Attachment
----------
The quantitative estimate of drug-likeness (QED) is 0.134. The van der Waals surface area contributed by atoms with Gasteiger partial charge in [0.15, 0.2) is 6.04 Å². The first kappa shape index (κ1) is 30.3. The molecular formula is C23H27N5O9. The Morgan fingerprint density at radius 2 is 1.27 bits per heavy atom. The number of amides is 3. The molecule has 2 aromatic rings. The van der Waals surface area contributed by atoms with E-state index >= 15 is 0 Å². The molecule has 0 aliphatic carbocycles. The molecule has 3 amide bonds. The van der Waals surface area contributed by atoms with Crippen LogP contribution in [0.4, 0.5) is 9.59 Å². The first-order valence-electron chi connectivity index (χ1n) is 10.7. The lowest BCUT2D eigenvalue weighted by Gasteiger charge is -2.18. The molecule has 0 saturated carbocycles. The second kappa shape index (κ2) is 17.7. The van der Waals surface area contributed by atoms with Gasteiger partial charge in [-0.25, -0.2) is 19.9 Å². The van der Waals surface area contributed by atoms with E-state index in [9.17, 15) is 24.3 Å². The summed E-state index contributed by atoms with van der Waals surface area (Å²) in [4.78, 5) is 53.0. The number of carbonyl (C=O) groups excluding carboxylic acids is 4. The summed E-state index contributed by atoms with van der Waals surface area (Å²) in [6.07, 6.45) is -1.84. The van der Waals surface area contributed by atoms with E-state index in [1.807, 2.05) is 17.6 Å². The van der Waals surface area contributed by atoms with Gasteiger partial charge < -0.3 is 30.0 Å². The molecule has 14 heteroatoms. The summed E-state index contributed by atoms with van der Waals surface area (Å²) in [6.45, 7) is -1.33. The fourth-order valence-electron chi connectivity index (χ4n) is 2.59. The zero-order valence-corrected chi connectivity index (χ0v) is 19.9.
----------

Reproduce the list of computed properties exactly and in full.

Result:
The quantitative estimate of drug-likeness (QED) is 0.134. The van der Waals surface area contributed by atoms with Gasteiger partial charge in [0.15, 0.2) is 6.04 Å². The first kappa shape index (κ1) is 30.3. The molecular formula is C23H27N5O9. The Morgan fingerprint density at radius 2 is 1.27 bits per heavy atom. The number of amides is 3. The molecule has 2 aromatic rings. The van der Waals surface area contributed by atoms with E-state index >= 15 is 0 Å². The molecule has 0 aliphatic carbocycles. The molecule has 3 amide bonds. The van der Waals surface area contributed by atoms with Crippen LogP contribution in [0.4, 0.5) is 9.59 Å². The first-order valence-electron chi connectivity index (χ1n) is 10.7. The lowest BCUT2D eigenvalue weighted by Gasteiger charge is -2.18. The molecule has 0 saturated carbocycles. The second kappa shape index (κ2) is 17.7. The van der Waals surface area contributed by atoms with Gasteiger partial charge in [-0.25, -0.2) is 19.9 Å². The van der Waals surface area contributed by atoms with E-state index in [9.17, 15) is 24.3 Å². The summed E-state index contributed by atoms with van der Waals surface area (Å²) in [4.78, 5) is 53.0. The number of carbonyl (C=O) groups excluding carboxylic acids is 4. The summed E-state index contributed by atoms with van der Waals surface area (Å²) in [6.07, 6.45) is -1.84. The van der Waals surface area contributed by atoms with E-state index in [1.807, 2.05) is 17.6 Å². The van der Waals surface area contributed by atoms with Gasteiger partial charge < -0.3 is 30.0 Å². The molecule has 14 heteroatoms. The summed E-state index contributed by atoms with van der Waals surface area (Å²) in [6.45, 7) is -1.33. The fourth-order valence-electron chi connectivity index (χ4n) is 2.59. The zero-order valence-corrected chi connectivity index (χ0v) is 19.9.